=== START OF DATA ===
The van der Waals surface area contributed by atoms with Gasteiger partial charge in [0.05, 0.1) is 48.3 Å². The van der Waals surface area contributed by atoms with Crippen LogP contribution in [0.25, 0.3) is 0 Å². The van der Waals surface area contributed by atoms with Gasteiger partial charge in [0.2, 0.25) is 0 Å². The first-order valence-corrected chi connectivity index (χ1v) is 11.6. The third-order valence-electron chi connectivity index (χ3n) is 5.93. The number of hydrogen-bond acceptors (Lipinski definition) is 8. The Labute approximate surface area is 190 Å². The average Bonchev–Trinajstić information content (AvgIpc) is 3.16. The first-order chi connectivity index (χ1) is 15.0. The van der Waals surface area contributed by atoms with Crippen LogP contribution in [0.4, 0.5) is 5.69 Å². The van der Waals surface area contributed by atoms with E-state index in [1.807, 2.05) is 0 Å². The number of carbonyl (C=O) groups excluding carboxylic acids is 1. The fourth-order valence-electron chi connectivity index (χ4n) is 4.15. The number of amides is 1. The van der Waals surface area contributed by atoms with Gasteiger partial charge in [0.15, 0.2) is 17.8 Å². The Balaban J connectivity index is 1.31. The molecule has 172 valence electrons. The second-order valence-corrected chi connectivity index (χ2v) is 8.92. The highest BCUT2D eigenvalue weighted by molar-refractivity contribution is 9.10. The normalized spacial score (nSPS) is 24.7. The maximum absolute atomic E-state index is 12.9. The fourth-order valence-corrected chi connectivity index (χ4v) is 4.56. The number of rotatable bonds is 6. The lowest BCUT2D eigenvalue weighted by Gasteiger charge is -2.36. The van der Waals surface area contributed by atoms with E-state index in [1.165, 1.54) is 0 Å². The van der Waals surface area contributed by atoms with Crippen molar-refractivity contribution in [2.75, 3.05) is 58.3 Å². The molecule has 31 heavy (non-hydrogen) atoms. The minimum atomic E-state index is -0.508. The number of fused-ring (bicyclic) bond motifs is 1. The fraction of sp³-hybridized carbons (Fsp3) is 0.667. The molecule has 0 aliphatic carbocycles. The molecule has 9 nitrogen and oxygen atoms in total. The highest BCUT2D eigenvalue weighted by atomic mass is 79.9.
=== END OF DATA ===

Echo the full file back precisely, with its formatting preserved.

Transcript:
The van der Waals surface area contributed by atoms with Gasteiger partial charge in [0.05, 0.1) is 48.3 Å². The van der Waals surface area contributed by atoms with Crippen LogP contribution in [0.25, 0.3) is 0 Å². The van der Waals surface area contributed by atoms with Gasteiger partial charge in [0.2, 0.25) is 0 Å². The first-order valence-corrected chi connectivity index (χ1v) is 11.6. The third-order valence-electron chi connectivity index (χ3n) is 5.93. The number of hydrogen-bond acceptors (Lipinski definition) is 8. The Labute approximate surface area is 190 Å². The average Bonchev–Trinajstić information content (AvgIpc) is 3.16. The first-order chi connectivity index (χ1) is 15.0. The van der Waals surface area contributed by atoms with Crippen LogP contribution in [0.4, 0.5) is 5.69 Å². The van der Waals surface area contributed by atoms with E-state index in [1.807, 2.05) is 0 Å². The number of carbonyl (C=O) groups excluding carboxylic acids is 1. The fourth-order valence-electron chi connectivity index (χ4n) is 4.15. The number of amides is 1. The van der Waals surface area contributed by atoms with Gasteiger partial charge in [0.15, 0.2) is 17.8 Å². The Balaban J connectivity index is 1.31. The molecule has 172 valence electrons. The second-order valence-corrected chi connectivity index (χ2v) is 8.92. The highest BCUT2D eigenvalue weighted by molar-refractivity contribution is 9.10. The normalized spacial score (nSPS) is 24.7. The maximum absolute atomic E-state index is 12.9. The fourth-order valence-corrected chi connectivity index (χ4v) is 4.56. The number of rotatable bonds is 6. The lowest BCUT2D eigenvalue weighted by Gasteiger charge is -2.36. The van der Waals surface area contributed by atoms with E-state index in [1.165, 1.54) is 0 Å². The van der Waals surface area contributed by atoms with Crippen molar-refractivity contribution in [2.75, 3.05) is 58.3 Å². The molecule has 31 heavy (non-hydrogen) atoms. The minimum atomic E-state index is -0.508. The number of fused-ring (bicyclic) bond motifs is 1. The fraction of sp³-hybridized carbons (Fsp3) is 0.667. The molecule has 0 aliphatic carbocycles. The molecule has 9 nitrogen and oxygen atoms in total. The highest BCUT2D eigenvalue weighted by atomic mass is 79.9.